My Friends

Arrow Up

Arrow Up
Arrow Down
,
  • Thu
    2
  • Fri
    3
  • Sat
    4
  • Sun
    5
  • Mon
    6
  • Tue
    7
  • Wed
    8
Orchids & Onions Awards Ceremony Oct 02, 2014 The San Diego Architectural Foundation presents this year's crop of design awards acknowledging the best and the "could be better" of San Diego's built environment.  54 other events on Thursday, October 2
 
Film
Errol Flynn biopic leads our rundown of movies screening around town
Theater
A very loud Diversionary Theatre offering tops our coverage of local plays
Editorial
Chamber of Commerce, led by the former mayor, launches all-out campaign to regain control of San Diego
Theater
One-woman San Diego Rep production tops our coverage of local plays

 

 
Log in to use your Facebook account with
San Diego CityBeat

Login With Facebook Account

Recent Activity on San Diego CityBeat
 
Home / Articles / Music / The Buzz Files /  Moombahton madness
. . . .
Wednesday, Sep 28, 2011

Moombahton madness

Emerging electronic dance-music genre takes hold at U-31

By Peter Holslin

In San Diego, moombahton might just be the new dubstep.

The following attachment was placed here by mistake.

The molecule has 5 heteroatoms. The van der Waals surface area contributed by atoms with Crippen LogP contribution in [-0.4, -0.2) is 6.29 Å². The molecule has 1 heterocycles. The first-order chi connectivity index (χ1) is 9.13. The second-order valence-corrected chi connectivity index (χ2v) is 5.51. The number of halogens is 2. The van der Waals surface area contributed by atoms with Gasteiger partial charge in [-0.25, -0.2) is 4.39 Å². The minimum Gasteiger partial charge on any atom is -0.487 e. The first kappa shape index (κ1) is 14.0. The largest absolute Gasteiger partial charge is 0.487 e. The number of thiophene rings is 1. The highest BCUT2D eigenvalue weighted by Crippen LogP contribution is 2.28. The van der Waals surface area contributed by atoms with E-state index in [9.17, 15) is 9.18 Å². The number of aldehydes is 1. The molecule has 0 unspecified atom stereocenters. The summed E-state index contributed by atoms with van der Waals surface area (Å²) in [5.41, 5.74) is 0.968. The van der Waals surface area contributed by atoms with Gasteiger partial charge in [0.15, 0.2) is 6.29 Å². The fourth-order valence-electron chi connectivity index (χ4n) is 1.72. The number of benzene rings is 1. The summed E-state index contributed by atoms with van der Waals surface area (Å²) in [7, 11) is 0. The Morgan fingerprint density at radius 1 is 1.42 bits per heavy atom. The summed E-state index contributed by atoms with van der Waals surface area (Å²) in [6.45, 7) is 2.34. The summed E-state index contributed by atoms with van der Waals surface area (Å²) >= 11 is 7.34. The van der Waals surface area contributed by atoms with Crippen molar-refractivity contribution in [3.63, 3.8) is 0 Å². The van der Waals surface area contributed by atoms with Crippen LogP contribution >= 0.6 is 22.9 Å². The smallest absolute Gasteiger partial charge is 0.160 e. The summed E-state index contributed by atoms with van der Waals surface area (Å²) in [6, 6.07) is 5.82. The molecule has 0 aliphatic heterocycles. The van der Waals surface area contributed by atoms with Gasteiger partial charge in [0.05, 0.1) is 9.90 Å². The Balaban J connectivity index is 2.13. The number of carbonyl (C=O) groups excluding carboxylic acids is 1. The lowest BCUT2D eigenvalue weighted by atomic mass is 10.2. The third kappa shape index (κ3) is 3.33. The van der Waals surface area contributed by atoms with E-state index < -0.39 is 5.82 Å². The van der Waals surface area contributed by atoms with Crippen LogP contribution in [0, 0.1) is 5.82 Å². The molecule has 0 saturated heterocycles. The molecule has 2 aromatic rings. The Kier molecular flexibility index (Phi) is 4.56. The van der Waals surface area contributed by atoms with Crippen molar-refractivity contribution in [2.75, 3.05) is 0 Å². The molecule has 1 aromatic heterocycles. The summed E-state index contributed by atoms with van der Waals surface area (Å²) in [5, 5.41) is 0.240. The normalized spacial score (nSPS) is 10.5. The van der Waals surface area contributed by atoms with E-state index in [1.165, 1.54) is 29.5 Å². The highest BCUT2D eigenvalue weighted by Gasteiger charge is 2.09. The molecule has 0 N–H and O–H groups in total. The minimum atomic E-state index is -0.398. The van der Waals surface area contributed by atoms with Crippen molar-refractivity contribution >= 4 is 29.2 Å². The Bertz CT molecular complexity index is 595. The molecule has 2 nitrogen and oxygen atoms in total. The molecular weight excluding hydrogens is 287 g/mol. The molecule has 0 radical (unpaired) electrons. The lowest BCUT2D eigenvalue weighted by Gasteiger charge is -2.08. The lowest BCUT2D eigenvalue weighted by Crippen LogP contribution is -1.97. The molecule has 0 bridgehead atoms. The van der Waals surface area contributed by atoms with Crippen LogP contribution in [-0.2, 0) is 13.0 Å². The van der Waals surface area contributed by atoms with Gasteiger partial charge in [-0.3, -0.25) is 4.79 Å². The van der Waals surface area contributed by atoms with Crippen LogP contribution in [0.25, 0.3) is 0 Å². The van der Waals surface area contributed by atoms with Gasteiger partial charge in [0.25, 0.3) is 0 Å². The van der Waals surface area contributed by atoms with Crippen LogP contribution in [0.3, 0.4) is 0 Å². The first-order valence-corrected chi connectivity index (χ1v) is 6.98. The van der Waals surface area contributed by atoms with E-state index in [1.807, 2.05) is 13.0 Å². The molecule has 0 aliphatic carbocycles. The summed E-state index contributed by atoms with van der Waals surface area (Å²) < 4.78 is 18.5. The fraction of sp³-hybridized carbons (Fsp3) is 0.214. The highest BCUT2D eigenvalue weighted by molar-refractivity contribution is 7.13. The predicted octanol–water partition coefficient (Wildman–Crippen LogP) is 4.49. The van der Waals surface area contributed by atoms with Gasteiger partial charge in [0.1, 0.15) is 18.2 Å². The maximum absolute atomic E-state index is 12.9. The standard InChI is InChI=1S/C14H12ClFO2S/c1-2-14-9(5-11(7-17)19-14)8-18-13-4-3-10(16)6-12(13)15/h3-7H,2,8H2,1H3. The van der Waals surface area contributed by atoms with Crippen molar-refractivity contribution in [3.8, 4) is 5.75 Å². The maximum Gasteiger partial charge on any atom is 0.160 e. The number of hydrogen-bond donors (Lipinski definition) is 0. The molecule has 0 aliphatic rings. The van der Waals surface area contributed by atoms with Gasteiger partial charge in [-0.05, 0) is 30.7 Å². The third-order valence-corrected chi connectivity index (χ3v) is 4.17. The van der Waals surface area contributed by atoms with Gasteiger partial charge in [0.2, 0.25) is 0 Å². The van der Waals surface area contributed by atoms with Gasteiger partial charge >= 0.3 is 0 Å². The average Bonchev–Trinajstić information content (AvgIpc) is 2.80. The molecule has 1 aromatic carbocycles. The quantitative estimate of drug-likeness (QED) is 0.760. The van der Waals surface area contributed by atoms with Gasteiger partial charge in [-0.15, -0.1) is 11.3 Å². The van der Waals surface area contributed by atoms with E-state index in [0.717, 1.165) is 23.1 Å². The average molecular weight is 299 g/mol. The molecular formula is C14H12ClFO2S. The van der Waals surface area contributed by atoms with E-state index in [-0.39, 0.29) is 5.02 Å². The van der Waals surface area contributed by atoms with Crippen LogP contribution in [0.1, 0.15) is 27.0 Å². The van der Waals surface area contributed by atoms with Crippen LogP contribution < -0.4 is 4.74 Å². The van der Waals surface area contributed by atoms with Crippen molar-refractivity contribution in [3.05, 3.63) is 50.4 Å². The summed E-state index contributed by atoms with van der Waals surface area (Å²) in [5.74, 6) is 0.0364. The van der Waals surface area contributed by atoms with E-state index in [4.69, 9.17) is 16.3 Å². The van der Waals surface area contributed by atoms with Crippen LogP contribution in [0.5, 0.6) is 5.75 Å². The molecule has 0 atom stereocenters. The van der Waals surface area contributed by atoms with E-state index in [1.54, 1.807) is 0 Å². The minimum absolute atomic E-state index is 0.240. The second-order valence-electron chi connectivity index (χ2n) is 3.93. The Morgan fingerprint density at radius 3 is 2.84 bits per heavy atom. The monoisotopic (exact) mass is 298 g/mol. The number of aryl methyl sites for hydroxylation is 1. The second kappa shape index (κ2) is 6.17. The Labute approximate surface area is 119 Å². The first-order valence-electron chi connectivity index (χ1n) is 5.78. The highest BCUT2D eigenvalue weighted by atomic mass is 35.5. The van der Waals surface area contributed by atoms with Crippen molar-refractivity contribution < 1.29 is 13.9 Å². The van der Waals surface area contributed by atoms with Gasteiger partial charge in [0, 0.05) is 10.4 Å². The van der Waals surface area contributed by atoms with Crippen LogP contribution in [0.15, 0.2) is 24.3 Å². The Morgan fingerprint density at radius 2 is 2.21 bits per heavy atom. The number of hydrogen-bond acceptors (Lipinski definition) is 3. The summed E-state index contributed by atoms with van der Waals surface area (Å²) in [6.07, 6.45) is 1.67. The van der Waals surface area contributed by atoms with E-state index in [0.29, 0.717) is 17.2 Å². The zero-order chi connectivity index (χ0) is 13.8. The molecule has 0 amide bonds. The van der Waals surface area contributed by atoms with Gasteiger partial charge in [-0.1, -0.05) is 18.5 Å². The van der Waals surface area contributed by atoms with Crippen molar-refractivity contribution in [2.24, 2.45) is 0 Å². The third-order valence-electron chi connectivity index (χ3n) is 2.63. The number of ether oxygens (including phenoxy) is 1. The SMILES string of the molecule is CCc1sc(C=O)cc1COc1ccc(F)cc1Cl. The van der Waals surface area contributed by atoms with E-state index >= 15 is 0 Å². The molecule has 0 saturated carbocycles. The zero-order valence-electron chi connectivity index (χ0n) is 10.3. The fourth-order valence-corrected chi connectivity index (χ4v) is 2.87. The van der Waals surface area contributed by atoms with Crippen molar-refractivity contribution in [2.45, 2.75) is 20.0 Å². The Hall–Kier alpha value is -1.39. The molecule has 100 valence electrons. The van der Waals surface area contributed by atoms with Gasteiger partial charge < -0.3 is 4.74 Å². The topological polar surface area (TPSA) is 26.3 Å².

At the Sept. 21 kickoff of Bajaton, a new moombahton night at U-31, the bar was only about half full, but something about the music—perhaps it was the combination of manic synths and massive, syncopated bass drums—was driving people crazy. Guys were jerking around wildly, inventing ridiculous dance moves on the spot. One girl kept dropping to the floor, bumping and grinding, lost in raunchy reverie.

I’ve seen people get crazy at dubstep nights, too. Indeed, both genres are often loud, heavy and borderline obnoxious—like all the best party music. But while the trendy, chainsaw-ripping dubstep that DJs have been spinning lately has about as much grace as an NFL linebacker, even the hardest, heaviest, most headache-inducing moombahton tracks have soul. The Latin-flavored beats seduce you, making you move even if you don’t want to.

Also unlike dubstep, moombahton is a young genre. It first emerged in late 2009 when a DJ named Dave Nada thought to slow down an Afrojack remix of DJ Silvio Ecomo’s Dutch house track “Moombah” to a sensuous 108 beats per minute. The stuff I heard at U-31 wasn’t all that different from Nada’s original creation, but DJs have already coined subgenres like “moombahcore” (harder, heavier) and “moombahsoul” (softer, sexier), and there’s no saying what direction moombahton will go next.




 
 
 
 
 
 
Close
Close
Close